Factors Influencing Cow Fertility

AUSTRALIA - While the latest findings are only preliminary, the MLA-funded Cash Cow or Northern Australian Beef Fertility project has identified the significant factors impacting on the likelihood of a cow becoming pregnant four months after calving.
calendar icon 6 August 2012
clock icon 3 minute read
Meat & Livestock Australia

Across the Cash Cow herds, preliminary analysis showed significant factors reducing the percentage of cows pregnant four months after calving were:

  • timing of previous calving – out-of-season calvers (April–June) were much less likely to be back in calf within four months of calving than those calving October–January;

  • wet season phosphorus deficiency – cows with evidence of low dietary P (as determined from faecal P levels) during the wet season were much less likely to be in-calf than those with adequate dietary P;

  • previous year’s reproductive performance – non-lactating cows that became pregnant were subsequently less likely to be in-calf than lactating cows that became pregnant;

  • body condition score at last year’s annual pregnancy test – cows in poor to fair condition were much less likely to be in-calf than cows in good condition.

Project leader Professor Michael McGowan from the University of Queensland (UQ), said that the Cash Cow data analysis team had completed the first round of multivariate analysis.

The analysis recognised that different factors collectively influence a breeding female’s performance, and that producers need to know the magnitude of each identified factor that affects performance. This will enable producers to make better management decisions and more effectively target resources.

Michael stressed results available at this stage were only preliminary, and that the findings of the final round of multivariate analysis would be available later in the year.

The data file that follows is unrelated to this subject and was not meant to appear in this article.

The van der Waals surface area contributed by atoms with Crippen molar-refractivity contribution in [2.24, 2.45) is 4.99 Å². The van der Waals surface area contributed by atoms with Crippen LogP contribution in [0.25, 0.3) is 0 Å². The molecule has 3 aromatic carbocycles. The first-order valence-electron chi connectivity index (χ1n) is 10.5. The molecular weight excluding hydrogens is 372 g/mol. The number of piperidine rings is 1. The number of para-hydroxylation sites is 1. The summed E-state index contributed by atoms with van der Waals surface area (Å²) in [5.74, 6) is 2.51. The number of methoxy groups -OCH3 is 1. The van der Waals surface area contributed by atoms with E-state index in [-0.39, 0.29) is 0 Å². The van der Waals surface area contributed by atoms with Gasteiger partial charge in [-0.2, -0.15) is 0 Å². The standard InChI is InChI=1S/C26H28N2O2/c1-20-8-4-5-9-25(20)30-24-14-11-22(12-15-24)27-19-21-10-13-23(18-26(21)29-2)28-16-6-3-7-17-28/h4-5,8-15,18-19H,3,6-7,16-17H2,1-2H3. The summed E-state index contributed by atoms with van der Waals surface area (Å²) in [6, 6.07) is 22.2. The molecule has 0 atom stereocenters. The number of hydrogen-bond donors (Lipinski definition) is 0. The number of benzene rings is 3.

The Cash Cow data showed that all four regions of northern Australia (Downs, Brigalow, Southern Forest and Northern Forest experienced some high calf losses between pregnancy diagnosis and weaning. Some preliminary findings of factors increasing calf losses were:

  • timing of previous calving – out-of-season calvers (April–June) had higher losses;

  • low protein and energy consumption in last trimester – cows consuming pasture with less than 0.125cp:dmd (ratio of crude protein content to dry matter digestibility).

Dianne Joyner from UQ said Cash Cow benefited from the whole-hearted participation of its co-operating cattle producers and veterinarians.

She said the recent project meeting at Beef Australia 2012 in Rockhampton demonstrated a great camaraderie between participants and researchers and an invaluable industry network had been established.

Best practice approach to managing breeder herds

While industry-wide recommendatios based on the Cash Cow project can’t be made just yet, preliminary findings point toward a number of best practice approaches to managing breeder herds in northern Australia.

  • Implement foetal ageing at annual pregnancy test to enable identification and management of ‘out-of-season calving females’ and more appropriate timing of branding/ weaning musters.

  • Assess wet season pastures by using faecal P testing to determine P status of females.

  • Implement a heifer replacement program, and cull heifers that fail to conceive within three months of joining.

  • Assess body condition score of all cows at annual pregnancy test during first-round muster. Aim to have cows at body condition score 3 or better at time of calving.

  • Ensure weaning occurs before cows lose too much condition, and that cows have sufficient time and access to adequate quality pasture to recover condition prior to next calving.

  • Ensure pregnant cows are on a good plane of nutrition (protein and energy) in the last trimester of pregnancy. (This is another good reason to manage out-of-season calvers as a separate group, as it’s difficult to achieve this in the last months of the dry season).

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